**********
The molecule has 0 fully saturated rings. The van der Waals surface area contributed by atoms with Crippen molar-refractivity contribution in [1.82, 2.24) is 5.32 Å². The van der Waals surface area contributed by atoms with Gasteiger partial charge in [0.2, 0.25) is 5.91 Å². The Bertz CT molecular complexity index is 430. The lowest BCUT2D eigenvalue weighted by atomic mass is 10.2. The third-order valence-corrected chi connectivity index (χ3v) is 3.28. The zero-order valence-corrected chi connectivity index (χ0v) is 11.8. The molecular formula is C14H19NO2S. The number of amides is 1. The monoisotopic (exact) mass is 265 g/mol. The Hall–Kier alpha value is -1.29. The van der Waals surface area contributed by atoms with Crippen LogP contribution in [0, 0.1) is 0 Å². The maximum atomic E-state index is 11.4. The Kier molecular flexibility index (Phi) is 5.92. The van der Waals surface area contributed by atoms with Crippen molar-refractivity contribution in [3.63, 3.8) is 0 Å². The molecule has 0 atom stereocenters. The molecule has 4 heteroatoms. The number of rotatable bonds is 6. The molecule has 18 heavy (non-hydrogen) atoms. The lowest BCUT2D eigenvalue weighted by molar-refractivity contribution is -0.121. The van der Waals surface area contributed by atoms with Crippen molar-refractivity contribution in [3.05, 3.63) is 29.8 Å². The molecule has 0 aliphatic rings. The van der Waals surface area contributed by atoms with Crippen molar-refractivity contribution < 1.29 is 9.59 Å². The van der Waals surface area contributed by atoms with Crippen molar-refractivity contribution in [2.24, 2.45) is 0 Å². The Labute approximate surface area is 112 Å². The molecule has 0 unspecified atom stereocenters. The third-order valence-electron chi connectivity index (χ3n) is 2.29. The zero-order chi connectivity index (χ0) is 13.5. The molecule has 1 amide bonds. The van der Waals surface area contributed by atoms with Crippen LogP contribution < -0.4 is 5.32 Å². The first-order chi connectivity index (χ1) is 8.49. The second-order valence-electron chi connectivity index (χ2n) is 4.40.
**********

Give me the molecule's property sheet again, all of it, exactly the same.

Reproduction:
The molecule has 0 fully saturated rings. The van der Waals surface area contributed by atoms with Crippen molar-refractivity contribution in [1.82, 2.24) is 5.32 Å². The van der Waals surface area contributed by atoms with Gasteiger partial charge in [0.2, 0.25) is 5.91 Å². The Bertz CT molecular complexity index is 430. The lowest BCUT2D eigenvalue weighted by atomic mass is 10.2. The third-order valence-corrected chi connectivity index (χ3v) is 3.28. The zero-order valence-corrected chi connectivity index (χ0v) is 11.8. The molecular formula is C14H19NO2S. The number of amides is 1. The monoisotopic (exact) mass is 265 g/mol. The Hall–Kier alpha value is -1.29. The van der Waals surface area contributed by atoms with Crippen LogP contribution in [0, 0.1) is 0 Å². The maximum atomic E-state index is 11.4. The Kier molecular flexibility index (Phi) is 5.92. The van der Waals surface area contributed by atoms with Crippen molar-refractivity contribution in [3.63, 3.8) is 0 Å². The molecule has 0 atom stereocenters. The molecule has 4 heteroatoms. The number of rotatable bonds is 6. The molecule has 18 heavy (non-hydrogen) atoms. The lowest BCUT2D eigenvalue weighted by molar-refractivity contribution is -0.121. The van der Waals surface area contributed by atoms with Crippen molar-refractivity contribution in [3.05, 3.63) is 29.8 Å². The molecule has 0 aliphatic rings. The van der Waals surface area contributed by atoms with Crippen molar-refractivity contribution < 1.29 is 9.59 Å². The van der Waals surface area contributed by atoms with Crippen molar-refractivity contribution in [2.24, 2.45) is 0 Å². The Labute approximate surface area is 112 Å². The molecule has 0 unspecified atom stereocenters. The third-order valence-electron chi connectivity index (χ3n) is 2.29. The zero-order chi connectivity index (χ0) is 13.5. The molecule has 1 amide bonds. The van der Waals surface area contributed by atoms with Crippen LogP contribution < -0.4 is 5.32 Å². The first-order chi connectivity index (χ1) is 8.49. The second-order valence-electron chi connectivity index (χ2n) is 4.40.